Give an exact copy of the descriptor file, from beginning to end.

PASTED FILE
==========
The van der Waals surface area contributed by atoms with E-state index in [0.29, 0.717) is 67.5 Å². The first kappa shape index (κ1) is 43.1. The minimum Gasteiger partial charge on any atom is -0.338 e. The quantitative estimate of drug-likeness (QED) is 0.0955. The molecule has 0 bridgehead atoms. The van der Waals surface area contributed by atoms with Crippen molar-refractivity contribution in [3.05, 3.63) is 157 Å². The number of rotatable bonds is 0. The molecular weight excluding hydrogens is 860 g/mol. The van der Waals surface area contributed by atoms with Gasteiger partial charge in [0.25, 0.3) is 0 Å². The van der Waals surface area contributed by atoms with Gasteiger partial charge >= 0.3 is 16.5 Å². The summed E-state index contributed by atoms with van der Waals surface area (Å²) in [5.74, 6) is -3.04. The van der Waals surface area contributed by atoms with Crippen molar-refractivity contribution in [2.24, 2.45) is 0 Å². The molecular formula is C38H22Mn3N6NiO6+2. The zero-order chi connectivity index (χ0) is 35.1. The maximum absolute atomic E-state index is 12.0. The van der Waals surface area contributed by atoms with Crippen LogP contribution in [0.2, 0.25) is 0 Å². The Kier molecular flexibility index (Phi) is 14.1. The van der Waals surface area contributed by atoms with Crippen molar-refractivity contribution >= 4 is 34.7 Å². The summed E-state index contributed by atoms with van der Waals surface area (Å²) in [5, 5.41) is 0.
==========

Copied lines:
The van der Waals surface area contributed by atoms with E-state index in [0.29, 0.717) is 67.5 Å². The first kappa shape index (κ1) is 43.1. The minimum Gasteiger partial charge on any atom is -0.338 e. The quantitative estimate of drug-likeness (QED) is 0.0955. The molecule has 0 bridgehead atoms. The van der Waals surface area contributed by atoms with Crippen molar-refractivity contribution in [3.05, 3.63) is 157 Å². The number of rotatable bonds is 0. The molecular weight excluding hydrogens is 860 g/mol. The van der Waals surface area contributed by atoms with Gasteiger partial charge in [0.25, 0.3) is 0 Å². The van der Waals surface area contributed by atoms with Gasteiger partial charge >= 0.3 is 16.5 Å². The summed E-state index contributed by atoms with van der Waals surface area (Å²) in [5.74, 6) is -3.04. The van der Waals surface area contributed by atoms with Crippen molar-refractivity contribution in [2.24, 2.45) is 0 Å². The molecular formula is C38H22Mn3N6NiO6+2. The zero-order chi connectivity index (χ0) is 35.1. The maximum absolute atomic E-state index is 12.0. The van der Waals surface area contributed by atoms with Crippen LogP contribution in [0.2, 0.25) is 0 Å². The Kier molecular flexibility index (Phi) is 14.1. The van der Waals surface area contributed by atoms with Crippen molar-refractivity contribution >= 4 is 34.7 Å². The summed E-state index contributed by atoms with van der Waals surface area (Å²) in [5, 5.41) is 0.